GUEST BLOGGER: Molly Watson
I've been disenchanted with pesto for awhile. Like mauve carpeting and teal end tables, it seemed so 80's, and not in a good way. Also the many, many terrible pestos over the years sort of caught up with me and started to influence my experience of perfectly good--even great--pestos. Then I got a whole mess of basil and new garlic (the kind that's really sticky when you chop it and whose papery skin hasn't dried completely yet) from my CSA (Community Supported Agriculture) and I had but one thought: Pesto.
So I made it. And it was good. And green. I used a trick where you blanch the basil first--putting it in boiling salt water and then plunging it into ice water to set the color--so it stayed green. It stayed green when it hit the hot pasta and it stayed green in the fridge overnight. A bit of extra hassle, to be sure, but the color pay-off was amazing. This green could decorate the whitest of white-on-white rooms and brighten the beigest of dining rooms.
For a lot of people the fun of having a dinner party is all in setting the table and gussying up the house for guests. I focus on the food. To a fault, one could say. A bit more attention to candles and mood would serve my dinner parties well, I know. But I don't have the gene. So I compromise and try to make the food carry more than its fair share of weight and not just taste good, but dress the place up too. This pesto will serve me well on this front.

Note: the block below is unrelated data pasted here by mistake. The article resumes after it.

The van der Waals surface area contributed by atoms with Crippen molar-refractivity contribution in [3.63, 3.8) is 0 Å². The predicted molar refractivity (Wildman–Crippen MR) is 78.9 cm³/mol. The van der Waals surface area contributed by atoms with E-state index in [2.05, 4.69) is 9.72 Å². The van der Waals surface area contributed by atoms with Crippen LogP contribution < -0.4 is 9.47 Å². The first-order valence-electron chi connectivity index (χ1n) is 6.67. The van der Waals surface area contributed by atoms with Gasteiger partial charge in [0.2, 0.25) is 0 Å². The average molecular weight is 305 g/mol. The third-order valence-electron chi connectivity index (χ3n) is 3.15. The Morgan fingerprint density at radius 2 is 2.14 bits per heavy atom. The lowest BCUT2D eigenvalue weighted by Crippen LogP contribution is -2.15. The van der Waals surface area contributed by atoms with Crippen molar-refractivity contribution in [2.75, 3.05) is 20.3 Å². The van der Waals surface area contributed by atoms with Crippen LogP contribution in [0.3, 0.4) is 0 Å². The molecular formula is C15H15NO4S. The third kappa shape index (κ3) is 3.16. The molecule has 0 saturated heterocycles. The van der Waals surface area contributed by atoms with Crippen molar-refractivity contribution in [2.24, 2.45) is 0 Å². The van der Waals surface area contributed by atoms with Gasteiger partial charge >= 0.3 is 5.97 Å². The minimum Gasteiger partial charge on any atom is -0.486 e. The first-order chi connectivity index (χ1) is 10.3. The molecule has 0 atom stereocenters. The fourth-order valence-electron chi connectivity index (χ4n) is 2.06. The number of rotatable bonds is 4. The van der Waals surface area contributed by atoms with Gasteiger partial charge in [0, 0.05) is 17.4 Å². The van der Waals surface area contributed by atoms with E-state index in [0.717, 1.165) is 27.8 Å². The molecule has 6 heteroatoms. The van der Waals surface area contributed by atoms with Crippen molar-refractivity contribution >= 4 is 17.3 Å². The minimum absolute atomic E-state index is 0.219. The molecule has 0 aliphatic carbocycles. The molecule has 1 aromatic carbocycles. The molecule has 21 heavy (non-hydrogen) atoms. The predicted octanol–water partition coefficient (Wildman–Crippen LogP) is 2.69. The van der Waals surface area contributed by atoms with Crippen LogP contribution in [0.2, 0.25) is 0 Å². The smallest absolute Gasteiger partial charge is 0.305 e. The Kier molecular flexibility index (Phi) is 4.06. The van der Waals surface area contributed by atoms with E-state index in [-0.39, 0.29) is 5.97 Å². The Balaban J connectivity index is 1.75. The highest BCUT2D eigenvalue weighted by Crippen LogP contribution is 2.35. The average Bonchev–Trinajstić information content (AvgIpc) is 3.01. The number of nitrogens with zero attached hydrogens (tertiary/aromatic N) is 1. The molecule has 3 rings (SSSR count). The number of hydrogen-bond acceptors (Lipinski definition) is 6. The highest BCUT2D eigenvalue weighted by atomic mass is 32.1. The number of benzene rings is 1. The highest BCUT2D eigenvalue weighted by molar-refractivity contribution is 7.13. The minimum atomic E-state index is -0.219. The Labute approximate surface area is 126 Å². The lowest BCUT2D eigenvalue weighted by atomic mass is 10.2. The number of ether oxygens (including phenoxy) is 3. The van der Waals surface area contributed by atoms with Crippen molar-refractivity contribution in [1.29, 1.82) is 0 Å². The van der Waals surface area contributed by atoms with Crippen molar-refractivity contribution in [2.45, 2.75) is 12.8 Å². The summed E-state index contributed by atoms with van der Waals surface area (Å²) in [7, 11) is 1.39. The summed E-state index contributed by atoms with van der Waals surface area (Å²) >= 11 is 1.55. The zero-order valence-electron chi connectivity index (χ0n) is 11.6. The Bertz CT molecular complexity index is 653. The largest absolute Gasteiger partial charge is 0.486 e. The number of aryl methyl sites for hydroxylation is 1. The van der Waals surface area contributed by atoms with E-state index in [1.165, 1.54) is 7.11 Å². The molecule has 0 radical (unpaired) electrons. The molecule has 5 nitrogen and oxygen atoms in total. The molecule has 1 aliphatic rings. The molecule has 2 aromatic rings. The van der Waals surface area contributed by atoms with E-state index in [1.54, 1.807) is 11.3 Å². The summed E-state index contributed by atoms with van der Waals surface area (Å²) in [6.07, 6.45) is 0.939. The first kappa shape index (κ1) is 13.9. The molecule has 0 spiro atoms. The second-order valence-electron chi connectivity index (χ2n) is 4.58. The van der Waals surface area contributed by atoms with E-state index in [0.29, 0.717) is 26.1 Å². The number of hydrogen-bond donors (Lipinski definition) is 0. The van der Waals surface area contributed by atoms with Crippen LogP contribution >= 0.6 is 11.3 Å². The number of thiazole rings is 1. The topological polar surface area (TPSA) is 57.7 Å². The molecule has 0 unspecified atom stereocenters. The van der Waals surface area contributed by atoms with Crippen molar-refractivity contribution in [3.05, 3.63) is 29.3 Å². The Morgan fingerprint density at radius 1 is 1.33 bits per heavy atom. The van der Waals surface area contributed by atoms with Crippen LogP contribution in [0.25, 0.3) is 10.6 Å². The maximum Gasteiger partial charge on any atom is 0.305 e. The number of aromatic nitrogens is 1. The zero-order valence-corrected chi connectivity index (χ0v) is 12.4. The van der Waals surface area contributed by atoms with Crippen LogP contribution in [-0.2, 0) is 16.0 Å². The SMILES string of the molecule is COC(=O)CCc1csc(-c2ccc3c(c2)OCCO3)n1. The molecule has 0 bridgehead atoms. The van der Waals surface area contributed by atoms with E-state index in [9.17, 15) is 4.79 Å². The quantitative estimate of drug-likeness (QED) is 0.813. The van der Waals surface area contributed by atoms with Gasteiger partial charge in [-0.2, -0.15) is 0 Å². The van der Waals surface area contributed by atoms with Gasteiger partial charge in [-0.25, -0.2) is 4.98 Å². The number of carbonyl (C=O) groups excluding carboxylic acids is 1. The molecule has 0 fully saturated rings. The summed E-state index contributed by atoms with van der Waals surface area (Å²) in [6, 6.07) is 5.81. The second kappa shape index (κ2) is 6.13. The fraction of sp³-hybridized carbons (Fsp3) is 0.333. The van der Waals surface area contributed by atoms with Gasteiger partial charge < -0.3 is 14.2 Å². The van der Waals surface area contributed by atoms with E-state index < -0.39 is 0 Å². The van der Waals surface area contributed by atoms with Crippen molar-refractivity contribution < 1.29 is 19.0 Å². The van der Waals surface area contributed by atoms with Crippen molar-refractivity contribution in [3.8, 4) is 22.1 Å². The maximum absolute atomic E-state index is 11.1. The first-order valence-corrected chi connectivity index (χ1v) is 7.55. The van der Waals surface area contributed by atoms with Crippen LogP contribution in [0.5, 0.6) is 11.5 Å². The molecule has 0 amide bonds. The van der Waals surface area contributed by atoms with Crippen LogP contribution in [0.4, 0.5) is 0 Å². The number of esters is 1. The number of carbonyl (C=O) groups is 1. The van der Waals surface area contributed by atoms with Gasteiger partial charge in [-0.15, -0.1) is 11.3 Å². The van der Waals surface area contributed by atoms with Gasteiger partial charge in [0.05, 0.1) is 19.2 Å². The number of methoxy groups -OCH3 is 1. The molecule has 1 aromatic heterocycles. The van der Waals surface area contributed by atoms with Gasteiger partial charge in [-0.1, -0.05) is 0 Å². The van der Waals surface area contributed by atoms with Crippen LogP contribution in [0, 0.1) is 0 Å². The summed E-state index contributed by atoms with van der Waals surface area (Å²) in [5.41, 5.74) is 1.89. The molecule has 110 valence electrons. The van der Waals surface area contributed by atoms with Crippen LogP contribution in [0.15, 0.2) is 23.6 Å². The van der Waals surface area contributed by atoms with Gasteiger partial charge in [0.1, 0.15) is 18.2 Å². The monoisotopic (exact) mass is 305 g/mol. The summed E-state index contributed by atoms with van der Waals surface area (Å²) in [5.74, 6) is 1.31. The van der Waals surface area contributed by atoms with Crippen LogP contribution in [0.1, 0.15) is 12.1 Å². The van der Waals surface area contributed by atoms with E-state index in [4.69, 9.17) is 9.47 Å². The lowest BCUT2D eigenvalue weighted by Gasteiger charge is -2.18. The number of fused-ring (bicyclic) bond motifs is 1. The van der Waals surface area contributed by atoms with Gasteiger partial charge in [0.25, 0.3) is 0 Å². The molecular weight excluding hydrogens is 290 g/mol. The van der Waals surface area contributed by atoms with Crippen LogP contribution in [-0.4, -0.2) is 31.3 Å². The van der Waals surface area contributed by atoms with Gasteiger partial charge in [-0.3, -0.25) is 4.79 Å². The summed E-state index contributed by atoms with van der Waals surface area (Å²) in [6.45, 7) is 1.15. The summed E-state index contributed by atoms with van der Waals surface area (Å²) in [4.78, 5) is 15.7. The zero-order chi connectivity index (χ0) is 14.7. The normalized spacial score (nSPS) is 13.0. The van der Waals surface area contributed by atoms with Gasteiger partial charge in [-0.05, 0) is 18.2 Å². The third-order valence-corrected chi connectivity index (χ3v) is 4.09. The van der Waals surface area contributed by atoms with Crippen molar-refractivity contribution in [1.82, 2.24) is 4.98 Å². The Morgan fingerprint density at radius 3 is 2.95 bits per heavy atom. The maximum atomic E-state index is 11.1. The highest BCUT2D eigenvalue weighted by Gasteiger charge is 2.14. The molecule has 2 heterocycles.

Which reminds me of another dish I've been making that carries enough color to distract guests from their un-laid surroundings: Beet & Yogurt Salad. The first time I made it my husband remarked that it looked like acrylic paint. And it does. Plus it tastes fabulous and is easier than pie. Works as a side dish, salad, on top of greens, or as a dip. Make it in good health, and try to remember you ate a lot of beets recently before calling your doctor with concerns about a urinary tract infection!
His little hands can’t hold still long enough for an in-focus picture, but I love it anyway.
*Basil photo by cowden; Beet photo by Darwin Bell.